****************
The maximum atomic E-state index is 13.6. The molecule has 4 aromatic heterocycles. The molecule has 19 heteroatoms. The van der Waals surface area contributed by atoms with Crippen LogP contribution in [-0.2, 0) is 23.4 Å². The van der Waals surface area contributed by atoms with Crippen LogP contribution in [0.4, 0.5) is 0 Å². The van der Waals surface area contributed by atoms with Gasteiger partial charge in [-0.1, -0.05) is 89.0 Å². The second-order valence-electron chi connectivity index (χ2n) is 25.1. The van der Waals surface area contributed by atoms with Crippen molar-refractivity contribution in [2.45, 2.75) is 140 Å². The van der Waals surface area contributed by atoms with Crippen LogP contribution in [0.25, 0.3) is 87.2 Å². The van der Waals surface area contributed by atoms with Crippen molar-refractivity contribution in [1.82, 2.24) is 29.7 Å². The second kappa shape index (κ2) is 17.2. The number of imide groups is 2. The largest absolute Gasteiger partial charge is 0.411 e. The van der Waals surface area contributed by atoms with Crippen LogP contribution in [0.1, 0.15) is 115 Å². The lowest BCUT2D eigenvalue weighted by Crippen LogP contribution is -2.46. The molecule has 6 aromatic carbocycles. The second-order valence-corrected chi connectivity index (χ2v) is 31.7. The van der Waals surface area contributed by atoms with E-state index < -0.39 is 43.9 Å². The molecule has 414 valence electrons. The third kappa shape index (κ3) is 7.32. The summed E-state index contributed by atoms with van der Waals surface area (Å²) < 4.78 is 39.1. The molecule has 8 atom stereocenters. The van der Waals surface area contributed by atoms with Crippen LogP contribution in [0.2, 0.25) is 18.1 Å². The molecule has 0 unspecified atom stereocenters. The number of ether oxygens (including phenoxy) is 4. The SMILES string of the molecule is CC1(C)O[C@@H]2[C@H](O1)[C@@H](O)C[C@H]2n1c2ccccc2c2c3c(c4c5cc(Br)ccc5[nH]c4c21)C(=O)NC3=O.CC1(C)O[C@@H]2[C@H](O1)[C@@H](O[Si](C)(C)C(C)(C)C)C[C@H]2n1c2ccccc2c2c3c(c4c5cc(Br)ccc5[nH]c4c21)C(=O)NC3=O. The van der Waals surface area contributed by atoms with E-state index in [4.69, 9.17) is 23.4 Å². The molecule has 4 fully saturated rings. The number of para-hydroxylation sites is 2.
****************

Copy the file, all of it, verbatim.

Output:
The maximum atomic E-state index is 13.6. The molecule has 4 aromatic heterocycles. The molecule has 19 heteroatoms. The van der Waals surface area contributed by atoms with Crippen LogP contribution in [-0.2, 0) is 23.4 Å². The van der Waals surface area contributed by atoms with Crippen LogP contribution in [0.4, 0.5) is 0 Å². The van der Waals surface area contributed by atoms with Gasteiger partial charge in [-0.1, -0.05) is 89.0 Å². The second-order valence-electron chi connectivity index (χ2n) is 25.1. The van der Waals surface area contributed by atoms with Crippen molar-refractivity contribution in [2.45, 2.75) is 140 Å². The van der Waals surface area contributed by atoms with Crippen LogP contribution in [0.25, 0.3) is 87.2 Å². The van der Waals surface area contributed by atoms with Crippen molar-refractivity contribution in [1.82, 2.24) is 29.7 Å². The second kappa shape index (κ2) is 17.2. The number of imide groups is 2. The largest absolute Gasteiger partial charge is 0.411 e. The van der Waals surface area contributed by atoms with Crippen LogP contribution in [0.1, 0.15) is 115 Å². The lowest BCUT2D eigenvalue weighted by Crippen LogP contribution is -2.46. The molecule has 6 aromatic carbocycles. The second-order valence-corrected chi connectivity index (χ2v) is 31.7. The van der Waals surface area contributed by atoms with E-state index < -0.39 is 43.9 Å². The molecule has 414 valence electrons. The third kappa shape index (κ3) is 7.32. The summed E-state index contributed by atoms with van der Waals surface area (Å²) < 4.78 is 39.1. The molecule has 8 atom stereocenters. The van der Waals surface area contributed by atoms with Crippen LogP contribution in [0.2, 0.25) is 18.1 Å². The molecule has 0 unspecified atom stereocenters. The number of ether oxygens (including phenoxy) is 4. The SMILES string of the molecule is CC1(C)O[C@@H]2[C@H](O1)[C@@H](O)C[C@H]2n1c2ccccc2c2c3c(c4c5cc(Br)ccc5[nH]c4c21)C(=O)NC3=O.CC1(C)O[C@@H]2[C@H](O1)[C@@H](O[Si](C)(C)C(C)(C)C)C[C@H]2n1c2ccccc2c2c3c(c4c5cc(Br)ccc5[nH]c4c21)C(=O)NC3=O. The van der Waals surface area contributed by atoms with E-state index in [4.69, 9.17) is 23.4 Å². The molecule has 4 fully saturated rings. The number of para-hydroxylation sites is 2.